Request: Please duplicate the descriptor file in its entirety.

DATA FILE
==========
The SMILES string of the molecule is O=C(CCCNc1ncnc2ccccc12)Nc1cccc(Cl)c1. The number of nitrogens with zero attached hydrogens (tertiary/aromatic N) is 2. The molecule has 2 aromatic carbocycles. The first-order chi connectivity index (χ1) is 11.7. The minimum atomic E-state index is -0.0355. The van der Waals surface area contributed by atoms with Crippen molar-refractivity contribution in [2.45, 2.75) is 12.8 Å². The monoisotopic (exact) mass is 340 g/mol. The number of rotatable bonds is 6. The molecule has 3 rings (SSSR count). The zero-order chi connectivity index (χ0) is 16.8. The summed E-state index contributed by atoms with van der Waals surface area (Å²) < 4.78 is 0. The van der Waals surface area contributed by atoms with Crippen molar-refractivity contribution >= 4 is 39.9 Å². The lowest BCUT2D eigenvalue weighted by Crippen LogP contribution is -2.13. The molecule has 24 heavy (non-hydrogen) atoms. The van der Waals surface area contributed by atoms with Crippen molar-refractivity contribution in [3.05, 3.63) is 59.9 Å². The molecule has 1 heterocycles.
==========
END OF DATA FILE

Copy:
The SMILES string of the molecule is O=C(CCCNc1ncnc2ccccc12)Nc1cccc(Cl)c1. The number of nitrogens with zero attached hydrogens (tertiary/aromatic N) is 2. The molecule has 2 aromatic carbocycles. The first-order chi connectivity index (χ1) is 11.7. The minimum atomic E-state index is -0.0355. The van der Waals surface area contributed by atoms with Crippen molar-refractivity contribution in [2.45, 2.75) is 12.8 Å². The monoisotopic (exact) mass is 340 g/mol. The number of rotatable bonds is 6. The molecule has 3 rings (SSSR count). The zero-order chi connectivity index (χ0) is 16.8. The summed E-state index contributed by atoms with van der Waals surface area (Å²) < 4.78 is 0. The van der Waals surface area contributed by atoms with Crippen molar-refractivity contribution >= 4 is 39.9 Å². The lowest BCUT2D eigenvalue weighted by Crippen LogP contribution is -2.13. The molecule has 24 heavy (non-hydrogen) atoms. The van der Waals surface area contributed by atoms with Crippen molar-refractivity contribution in [3.05, 3.63) is 59.9 Å². The molecule has 1 heterocycles.